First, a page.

Tuesday, January 23, 2018

The Maul and the Pear Tree, by PD James and TA Critchley, with a dash of Thomas De Quincey on the side:

Mysterious Press, 1971
234 pp


I came to this book in a bit of a roundabout way.  One evening I was making my way though Britbox offerings, and discovered Lucy Worsley's series A Very British Murder .  Part of the first episode, "The New Taste for Blood," dealt with
"The 1811 mass killings in the East End of London, the Ratcliffe Highway Murders, and their effect on an excitable population"
"attracted the attention of opium junkie and writer Thomas de Quincey, who wrote a borderline satirical essay on the slaughter."
 After sitting there glued to the screen, I realized that I actually owned an old hardcover copy of The Maul and The Pear Tree, so it shot up to the top of my TBR pile, along with Thomas de Quincey's On Murder As Considered as One of the Fine Arts.  Both are excellent reads, although de Quincey's lecture can be a bit daunting to get through. Having said that, it is still well worth reading.

About ten minutes to midnight on December 7th, 1811, a young servant girl, Margaret Jewell was sent out to pay the baker's bill and to buy oysters by her boss Timothy Marr.  Both the baker's and the oyster shop were closed, so after about twenty minutes she made her way back to Marr's draper shop (and residence) at 29 Ratcliffe Highway. Finding the door locked, she continued to pull the doorbell, but no one came to let her in. After about one a.m., the night watchman came "calling the hour," and told Margaret to move along. After she explained her presence there, the watchman also rang the bell and began pounding on the door. This noise woke a neighbor, pawnbroker John Murray, who made his way to the back of the house, where he discovered that the back door was open. Climbing up the stairs, he stopped short of going into Marr's bedroom and then proceeded into the shop area, where he found the first of what would turn out to be four dead bodies -- that of James Gowen, the apprentice, who was laying there with a face that had been "shattered by blow after blow," with his head "beaten to a pulp." As the authors describe the scene,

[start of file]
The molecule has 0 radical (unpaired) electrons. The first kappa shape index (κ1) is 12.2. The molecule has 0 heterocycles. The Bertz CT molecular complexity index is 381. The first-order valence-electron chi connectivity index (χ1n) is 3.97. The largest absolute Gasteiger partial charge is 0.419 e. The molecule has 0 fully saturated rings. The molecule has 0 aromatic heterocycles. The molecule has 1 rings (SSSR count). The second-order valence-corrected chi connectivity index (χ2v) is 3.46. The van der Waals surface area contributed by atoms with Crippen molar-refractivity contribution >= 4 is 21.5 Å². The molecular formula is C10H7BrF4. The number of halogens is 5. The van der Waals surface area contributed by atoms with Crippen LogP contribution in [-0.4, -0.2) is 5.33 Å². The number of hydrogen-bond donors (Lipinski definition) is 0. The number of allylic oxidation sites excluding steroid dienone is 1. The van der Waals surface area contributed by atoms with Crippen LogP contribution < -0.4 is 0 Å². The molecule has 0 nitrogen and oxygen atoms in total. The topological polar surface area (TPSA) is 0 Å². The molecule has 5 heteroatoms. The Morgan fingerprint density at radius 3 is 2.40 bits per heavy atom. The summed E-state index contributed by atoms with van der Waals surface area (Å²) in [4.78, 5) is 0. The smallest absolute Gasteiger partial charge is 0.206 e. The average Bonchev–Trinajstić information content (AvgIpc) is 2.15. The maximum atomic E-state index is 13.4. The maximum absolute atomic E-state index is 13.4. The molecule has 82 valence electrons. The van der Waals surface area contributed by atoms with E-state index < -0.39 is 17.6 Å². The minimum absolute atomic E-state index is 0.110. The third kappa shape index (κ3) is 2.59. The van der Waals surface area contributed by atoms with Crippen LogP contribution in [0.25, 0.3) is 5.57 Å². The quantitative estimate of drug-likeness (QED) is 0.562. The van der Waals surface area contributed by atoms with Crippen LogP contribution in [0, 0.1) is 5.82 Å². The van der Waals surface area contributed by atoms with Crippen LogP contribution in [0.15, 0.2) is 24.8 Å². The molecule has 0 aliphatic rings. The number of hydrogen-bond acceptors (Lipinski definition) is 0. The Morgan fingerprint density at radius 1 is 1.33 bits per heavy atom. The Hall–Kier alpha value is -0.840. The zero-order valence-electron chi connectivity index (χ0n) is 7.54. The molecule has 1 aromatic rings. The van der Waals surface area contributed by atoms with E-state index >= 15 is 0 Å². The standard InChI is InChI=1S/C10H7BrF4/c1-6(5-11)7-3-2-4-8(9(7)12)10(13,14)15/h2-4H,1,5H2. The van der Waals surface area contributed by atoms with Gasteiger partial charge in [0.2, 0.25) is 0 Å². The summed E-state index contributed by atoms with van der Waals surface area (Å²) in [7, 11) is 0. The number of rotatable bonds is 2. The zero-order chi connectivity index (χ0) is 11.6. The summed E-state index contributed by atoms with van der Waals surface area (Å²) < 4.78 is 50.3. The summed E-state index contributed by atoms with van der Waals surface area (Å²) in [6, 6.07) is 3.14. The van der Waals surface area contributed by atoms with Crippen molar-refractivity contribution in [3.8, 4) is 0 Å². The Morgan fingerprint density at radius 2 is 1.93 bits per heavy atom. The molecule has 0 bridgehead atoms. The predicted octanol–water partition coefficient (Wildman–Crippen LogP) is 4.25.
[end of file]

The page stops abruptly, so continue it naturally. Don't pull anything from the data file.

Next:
"...blood and brains splattered the shop as high as the counter, and even hung, a ghastly excrescence, from the low ceiling." (14)
Murray was in shock and made for the door where he found the body of Mrs. Marr; after managing to get the door open he announced
"Murder! Murder! Come and see what murder is here!" 
to the small crowd which had started to gather.  The body of Timothy Marr was then discovered, leaving only  the three-month old  baby Timothy Junior unaccounted for; sadly his body too was found laying in its cradle, after having been killed in a most brutal manner.   While government, the magistrates, and the public were still reeling from these events, full-fledged panic set in just twelve days later when another gruesome set of murders occurred, this time at the nearby pub in Gravel Lane called  The King's Arms.

from the Thames Police Museum website

 A man on his way to the pub late at night  to fetch a pot of beer stepped out into the street and was immediately "swept into turmoil:
"People were shouting and running, and above the din, repeated again and again, came the terrible cry, 'Murder! Murder!' "
It was then that he saw what everyone gathered on the street was staring at:
"A man, nearly naked, was suspended in mid-air, clutching sheets knotted together. Hand over hand he was making his way down from an open garret window, shrieking and crying incoherently." 
The man was John Turner, the lodger, whose cries of "Murder" led to members of the crowd breaking into the King's Arms, where they discovered the bodies of proprietor John Williamson, his wife Elizabeth, and the servant woman Bridget Harrison. Once again, the deaths had been extremely violent; unlike the Marr murders though, the perpetrators had spared one victim, the Williamsons' young granddaughter.